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Discussion Starter #1
Is it cost effective to use a boresnake in something over about 0.40? That snake sure soaks up some solvent as the bore gets larger!

I like the one that I have for 30 caliber (used mostly for 30-30 WCF). I'm not sure I'd buy one for anything larger though? That thing sure "soaks-up" some solvent.

"Cost effective" is what I'm asking about? Cleaning tools and solvent are not cheap any more.

I "imagine" one for a 12 gauge too suck a 4 oz. bottle dry with one pass.

True? Near true?

Your experiences.

Cheezywan
 

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Maybe I'm doin' it wrong, but I use bore snakes for 35 and 44 caliber rifles and I do not saturate the entire snake with solvent. I drop the draw-string for the snake into the bore until the embedded brass brush starts to enter the bore. I put a small amount of solvent on the snake, around the brush. Pull through, repeat. This give me a clean bore with no more solvent used than any other method.
 

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I use the bore-snakes dry - all of them. My thinking is that solvent needs to sit & soak. I clean my 1886s & 1892/94/95 Wins all the same:

1. Pull snake through dry.
2. Wet-patch from muzzle (using a bore guide) until bore is good and wet.
3. Stand rifle back, muzzle-down, in safe.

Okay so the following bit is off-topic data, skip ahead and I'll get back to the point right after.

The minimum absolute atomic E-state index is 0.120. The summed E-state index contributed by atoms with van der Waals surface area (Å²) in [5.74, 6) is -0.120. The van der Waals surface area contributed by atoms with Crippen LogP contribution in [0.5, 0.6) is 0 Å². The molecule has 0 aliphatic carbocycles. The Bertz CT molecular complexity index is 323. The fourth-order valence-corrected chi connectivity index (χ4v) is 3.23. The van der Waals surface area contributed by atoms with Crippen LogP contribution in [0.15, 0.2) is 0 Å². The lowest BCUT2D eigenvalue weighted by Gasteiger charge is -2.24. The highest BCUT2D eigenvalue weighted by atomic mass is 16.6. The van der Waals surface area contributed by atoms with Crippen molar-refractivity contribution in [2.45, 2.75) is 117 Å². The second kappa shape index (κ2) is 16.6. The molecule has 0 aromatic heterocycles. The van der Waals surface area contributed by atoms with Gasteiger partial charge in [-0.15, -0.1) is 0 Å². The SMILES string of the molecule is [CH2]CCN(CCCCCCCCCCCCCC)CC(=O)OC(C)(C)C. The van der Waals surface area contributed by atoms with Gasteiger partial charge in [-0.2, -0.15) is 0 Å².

4. Next time out / next day-or-so repeat Step 1.
5. Light oil in bore if it's staying in the safe awhile.

Only thing I do different with bolts is I clean them (with a bore guide) from the chamber....

I've got plenty of weird old guns, and none of them have had issues using the process. Smallest is .17 Rem, largest is .577 Snider. I've also done a dry pull-through on hunting guns that have a slight "green-sheen" two days into a pig hunt. The green came out, the bore was dry (still) and the weapon was still accurate without a "fouling shot." FWIW....
 

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For what it is worth - I'm no Chuck Hawks fan, here is link to an article he wrote and here is a small quote from the linked article
When I use a Bore Snake I generally saturate the first floss area with Hoppe's #9 bore solvent. Then I drop the Bore Snake's brass weight into the breech of the gun and let it carry the small diameter cord through the barrel and out the muzzle. Next I grab the cord and slowly pull the body of the Bore Snake completely thorough the barrel. Just to make sure, I pull the Bore Snake through the barrel a second time (without adding more Hoppe's). That's it, the barrel is cleaned. Bore Snakes are made for all common rifle, pistol, and shotgun calibers
Here is link to article "Gun Cleaning" on chuckhawks.com http://www.chuckhawks.com/gun_cleaning.htm
I agree, the bore snake can soak-up a lot of solvent/$$$ but it saves time and time is $$$ somehow.
 

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I'm confused as to the claim of clean. Power fouling, I can see... but jacket fouling? Seems like that would still be there.
 

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Discussion Starter #6
You folks are thinking like I am. I have exactly one bore snake that I have used on my model 94 chambered 30 wcf. Is difficult to clean from the breach (can "pull" a patch through).

I prefer to push on bolt rifles using patches. I'll play some with technique.
Thanks for advice.

Cheezywan
 
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